Why are we good at instantly estimating the complexity of these two songs? It’s because of the way we judge whether something is difficult or easy. Our brains have a few built in tools to do that and the first one is speed. In this case, it’s notes played per second. Notes played per second gives us a really easy, natural heuristic to estimate song difficulty. And because playing a song on the guitar is a physical, sensory activity it’s simple for our brains to measure speed and convert it into complexity.

We also have another natural heuristic: size. Think about a tent versus a mansion. Even someone who has never been to architecture school can tell you that in general it’s a lot easier to design and construct a tent than it is to design and construct a mansion. Why? Because we naturally use physical size as an analog for complexity.

Obviously neither of these are reliable 100% all of the time, but in most cases in life it gets the job done. That’s because in most cases we’re estimating something physical that our brains can relate to efficiently and without prior experience.

Now let’s talk about software. When a non-technical person attempts to estimate software development time they come armed with their two basic heuristics: complexity based on size and complexity based on speed. But what they don’t realize is that software is different. Software is by nature not physical. It exists in the ether. A tiny portion of it shows up on our computer screens from time to time. Because of this when it comes to building web apps (or any type of software for that matter) our basic heuristics break down.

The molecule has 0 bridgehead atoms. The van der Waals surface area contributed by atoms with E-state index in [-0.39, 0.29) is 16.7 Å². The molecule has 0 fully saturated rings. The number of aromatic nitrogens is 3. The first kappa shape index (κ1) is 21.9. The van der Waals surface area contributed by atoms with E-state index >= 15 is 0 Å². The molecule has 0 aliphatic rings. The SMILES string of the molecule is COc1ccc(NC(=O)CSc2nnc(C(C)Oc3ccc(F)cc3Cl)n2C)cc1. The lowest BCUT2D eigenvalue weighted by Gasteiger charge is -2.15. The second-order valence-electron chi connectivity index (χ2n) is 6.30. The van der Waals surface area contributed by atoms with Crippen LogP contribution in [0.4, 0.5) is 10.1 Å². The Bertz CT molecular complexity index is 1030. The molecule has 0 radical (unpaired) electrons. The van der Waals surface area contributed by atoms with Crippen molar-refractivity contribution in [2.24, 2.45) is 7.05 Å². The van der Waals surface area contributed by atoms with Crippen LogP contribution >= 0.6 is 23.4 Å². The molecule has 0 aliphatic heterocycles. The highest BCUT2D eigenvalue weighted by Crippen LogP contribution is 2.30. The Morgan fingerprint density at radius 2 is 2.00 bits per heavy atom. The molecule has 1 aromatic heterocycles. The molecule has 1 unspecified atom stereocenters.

The first one, speed, is essentially impossible to estimate for the layperson offhand. So the natural heuristic they tend to use is size. Some go with number of pages, some go with number of actions or number of features.

Sometimes this actually works! If you’re talking about a static site with a bland design it can be very easy to estimate development time for the layperson. But in general size does not translate reliably into complexity when it comes to software.

Unfortunately, the only heuristic that works when it comes to software complexity is experience. And even that doesn’t work all the time. As a programmer I know I can use my prior experience building similar things to estimate how long each feature will take to implement. Then I add all that up and come up with a rough estimate of when I’ll be done with the project. But the fact of the matter is that in every project there are two or three bottlenecks that crop up during development. These bottlenecks suck up an inordinate amount of programmer time that can’t be reliably predicted beforehand. And so it throws your entire project off schedule by weeks or months.

That’s what someone without experience misses when they try to estimate complexity. They don’t realize that what works in almost any other situation, doesn’t work at all when it comes to software. And so next time you hear “I’m sure this will only take you a few days to code” try not to be annoyed with whoever said it. Just take a deep breath, link them to this post and go on with your day.

原文地址:http://danshipper.com/non-technical-people-cant-estimate-developmen